Big Ten Power Rankings (Week 11), Part Two: The Bad and the Ugly

Mark FodorCorrespondent INovember 11, 2009

ANN ARBOR, MI - OCTOBER 25:  Brandon Minor #4 of the Michigan Wolverines tries to get around the tackle of Brandon Long #47 of the Michigan State Spartans during a third quarter run on October 25, 2008 at Michigan Stadium in Ann Arbor, Michigan. Michigan State won the game 35-21. (Photo by Gregory Shamus/Getty Images)
Gregory Shamus/Getty Images

After running down the Top Five in Great Lakes/Cornfields 12 Football, it's time to get to the rest of the conference! If there's a consistent theme to these squad's seasons, it's inconsistency. Some are emerging from awfulness towards respectability, while others are grimly sliding towards oblivion. Keep in mind, three of these schools will probably be going bowling.

6. Michigan State (5-5, 3-3)

State's season highlight so far was a 24-14 win against Northwestern at home. They recovered nicely from their three-game losing streak against Central Michigan, Notre Dame (barely), and Wisconsin (barely, again), but after losing to Iowa and Minnesota in the last three weeks, they find themselves right back in limbo.

Quarterback Kirk Cousins (pictured) has had a showcase season, throwing for 2,097 yards and fourteen touchdowns, but MSU's running game has not kept up at all. Losing Javon Ringer to the NFL really hurt, as none of his replacements have more than 400 yards.

Meanwhile, the defense has been torched by many opponents, including a Minnesota squad that was missing top threat Eric Decker two weeks ago.

Beating Western Michigan 49-14 last week counts for something (namely, a W), but a road date at Purdue this weekend, and the home finale against Penn State, are both crucial for Sparty's bowl hopes. Close losses have been a theme throughout the year, as all five L's have been by eight points, or less.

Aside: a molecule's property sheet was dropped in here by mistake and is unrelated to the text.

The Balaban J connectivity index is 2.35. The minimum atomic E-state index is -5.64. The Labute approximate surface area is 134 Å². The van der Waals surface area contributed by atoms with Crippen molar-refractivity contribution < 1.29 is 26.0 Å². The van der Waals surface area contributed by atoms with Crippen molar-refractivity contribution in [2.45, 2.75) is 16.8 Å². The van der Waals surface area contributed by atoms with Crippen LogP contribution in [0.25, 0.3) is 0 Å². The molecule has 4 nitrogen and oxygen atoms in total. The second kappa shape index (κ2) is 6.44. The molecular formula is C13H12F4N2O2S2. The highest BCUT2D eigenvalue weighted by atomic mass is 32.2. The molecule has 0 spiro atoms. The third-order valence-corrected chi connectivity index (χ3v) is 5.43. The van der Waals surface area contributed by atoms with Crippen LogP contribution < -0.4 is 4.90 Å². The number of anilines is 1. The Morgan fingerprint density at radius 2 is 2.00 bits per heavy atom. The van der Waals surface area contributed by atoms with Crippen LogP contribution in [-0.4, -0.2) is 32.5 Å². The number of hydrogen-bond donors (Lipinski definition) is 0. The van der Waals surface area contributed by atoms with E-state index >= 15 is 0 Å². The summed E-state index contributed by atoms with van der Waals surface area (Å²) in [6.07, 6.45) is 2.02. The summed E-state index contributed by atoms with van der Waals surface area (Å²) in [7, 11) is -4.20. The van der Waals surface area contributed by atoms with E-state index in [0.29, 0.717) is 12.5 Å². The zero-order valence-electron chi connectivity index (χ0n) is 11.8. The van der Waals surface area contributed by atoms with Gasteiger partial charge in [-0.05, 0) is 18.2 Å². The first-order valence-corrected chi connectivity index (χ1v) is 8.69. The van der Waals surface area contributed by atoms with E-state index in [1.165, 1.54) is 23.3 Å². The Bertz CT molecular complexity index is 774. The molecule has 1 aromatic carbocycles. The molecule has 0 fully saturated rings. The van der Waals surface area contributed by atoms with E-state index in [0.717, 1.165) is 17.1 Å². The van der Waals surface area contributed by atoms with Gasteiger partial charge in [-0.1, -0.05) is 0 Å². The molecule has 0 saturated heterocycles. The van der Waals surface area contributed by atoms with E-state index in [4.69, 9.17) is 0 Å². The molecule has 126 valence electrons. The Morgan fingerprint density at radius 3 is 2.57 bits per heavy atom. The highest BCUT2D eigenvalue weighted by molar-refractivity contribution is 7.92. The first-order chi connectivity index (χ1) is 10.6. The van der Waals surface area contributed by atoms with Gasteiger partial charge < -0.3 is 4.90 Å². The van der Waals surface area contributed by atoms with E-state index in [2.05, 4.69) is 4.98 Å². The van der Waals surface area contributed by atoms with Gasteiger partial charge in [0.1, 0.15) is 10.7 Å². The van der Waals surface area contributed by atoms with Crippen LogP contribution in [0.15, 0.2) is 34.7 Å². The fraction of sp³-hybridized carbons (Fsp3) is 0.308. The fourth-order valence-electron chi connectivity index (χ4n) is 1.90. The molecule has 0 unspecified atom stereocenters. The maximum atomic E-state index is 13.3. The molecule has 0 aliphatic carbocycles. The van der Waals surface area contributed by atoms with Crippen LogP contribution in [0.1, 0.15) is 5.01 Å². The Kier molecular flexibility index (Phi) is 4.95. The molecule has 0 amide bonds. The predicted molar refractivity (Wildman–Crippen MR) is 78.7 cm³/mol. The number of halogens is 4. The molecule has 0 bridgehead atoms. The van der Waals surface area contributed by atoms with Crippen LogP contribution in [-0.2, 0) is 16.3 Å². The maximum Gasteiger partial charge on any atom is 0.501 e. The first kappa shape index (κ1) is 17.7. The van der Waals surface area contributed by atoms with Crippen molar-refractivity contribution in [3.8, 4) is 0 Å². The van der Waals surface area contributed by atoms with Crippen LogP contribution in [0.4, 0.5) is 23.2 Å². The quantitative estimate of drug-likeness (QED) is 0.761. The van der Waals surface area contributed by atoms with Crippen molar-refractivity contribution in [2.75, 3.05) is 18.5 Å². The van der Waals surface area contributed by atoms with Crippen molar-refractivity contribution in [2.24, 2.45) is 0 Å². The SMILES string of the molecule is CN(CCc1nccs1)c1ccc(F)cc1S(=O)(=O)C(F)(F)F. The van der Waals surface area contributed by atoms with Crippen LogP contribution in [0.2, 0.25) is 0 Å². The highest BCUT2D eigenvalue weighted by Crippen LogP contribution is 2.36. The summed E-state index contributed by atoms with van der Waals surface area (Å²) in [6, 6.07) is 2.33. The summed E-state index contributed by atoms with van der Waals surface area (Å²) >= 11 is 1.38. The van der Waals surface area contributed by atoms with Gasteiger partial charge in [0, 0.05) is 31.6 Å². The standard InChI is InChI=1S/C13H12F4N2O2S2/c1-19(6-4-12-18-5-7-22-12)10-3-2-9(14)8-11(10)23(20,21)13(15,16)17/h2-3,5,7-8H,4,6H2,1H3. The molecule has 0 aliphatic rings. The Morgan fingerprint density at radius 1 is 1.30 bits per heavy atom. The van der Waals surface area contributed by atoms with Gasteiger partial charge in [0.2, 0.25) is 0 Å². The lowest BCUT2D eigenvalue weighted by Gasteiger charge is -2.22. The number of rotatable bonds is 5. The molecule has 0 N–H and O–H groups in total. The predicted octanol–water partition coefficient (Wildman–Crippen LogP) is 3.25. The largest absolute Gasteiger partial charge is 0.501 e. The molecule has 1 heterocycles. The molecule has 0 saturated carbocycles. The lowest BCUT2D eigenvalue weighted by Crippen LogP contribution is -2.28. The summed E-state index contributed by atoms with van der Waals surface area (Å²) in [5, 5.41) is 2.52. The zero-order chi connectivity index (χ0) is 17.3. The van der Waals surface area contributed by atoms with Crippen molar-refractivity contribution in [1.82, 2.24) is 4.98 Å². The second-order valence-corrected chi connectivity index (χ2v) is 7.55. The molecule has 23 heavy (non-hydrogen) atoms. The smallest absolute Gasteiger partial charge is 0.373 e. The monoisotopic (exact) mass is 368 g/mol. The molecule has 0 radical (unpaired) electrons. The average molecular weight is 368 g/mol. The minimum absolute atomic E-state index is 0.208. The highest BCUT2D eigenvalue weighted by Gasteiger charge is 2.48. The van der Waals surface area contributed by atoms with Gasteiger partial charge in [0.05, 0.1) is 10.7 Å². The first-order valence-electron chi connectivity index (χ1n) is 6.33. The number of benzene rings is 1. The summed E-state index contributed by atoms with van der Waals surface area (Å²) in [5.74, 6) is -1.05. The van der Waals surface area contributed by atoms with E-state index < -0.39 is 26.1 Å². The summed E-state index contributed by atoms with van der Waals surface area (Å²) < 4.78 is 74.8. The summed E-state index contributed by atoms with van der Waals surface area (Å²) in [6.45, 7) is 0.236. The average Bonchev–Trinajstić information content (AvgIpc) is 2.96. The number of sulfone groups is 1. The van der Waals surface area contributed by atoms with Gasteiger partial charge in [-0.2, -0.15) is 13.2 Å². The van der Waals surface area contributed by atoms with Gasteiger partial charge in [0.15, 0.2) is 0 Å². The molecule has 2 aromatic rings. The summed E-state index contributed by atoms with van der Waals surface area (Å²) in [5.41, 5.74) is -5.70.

Still, Michigan State is clearly the "best of the rest", and may even pass Northwestern for the fifth Big Ten spot before it's all said and done.

7. Purdue (4-6, 3-3)

The Boilers have really pulled themselves together after a miserable 1-5 start to the season. Fiery coach Danny Hope (at left) refuses to give up, even after his team's win streak was ended in a comprehensive 37-0 demolishing at the hands of Wisconsin, and led his Baby Boilers to a nail-biter of a win at Michigan last weekend.

With losses to Oregon and Notre Dame, and the upset win against Ohio State, Purdue has a strong schedule to show for itself, and closing out the season with MSU at home and then a road game against Indiana gives these Boilermakers an outside shot at a bowl in their first season without the legendary Joe Tiller.

Purdue's biggest problem is a defense that tends to give up around 30 points a game, but their offense has been explosive at times and features a number of playmakers. Look for them to end their season on a high note and go bowling somewhere.

8. Illinois (3-6, 2-5)

Although their overall record is the worst in the conference, the Fighting Illini are riding a two-game win streak against Big Ten opponents. They probably won't be going anywhere this postseason, although beating Northwestern in Champaign on Saturday would be a huge statement, because their next opponent is #5 Cincinnati on the road.

Juice Williams is hurt again, but that may be a blessing since frosh Jacob Charest looked good in the upset at Minnesota. How will he fare against that rejuvenated Wilcats defense on Saturday? It's anybody's guess. Mine is that Northwestern wins, but then again, I'm biased.

9. Minnesota (5-5, 3-4)

The Golden Gophers are an enigma. After a strong start to the season, they got plastered by Big Ten front runners Ohio State and Iowa, then came back and won a huge game against Michigan State after losing their best player in WR Eric Decker.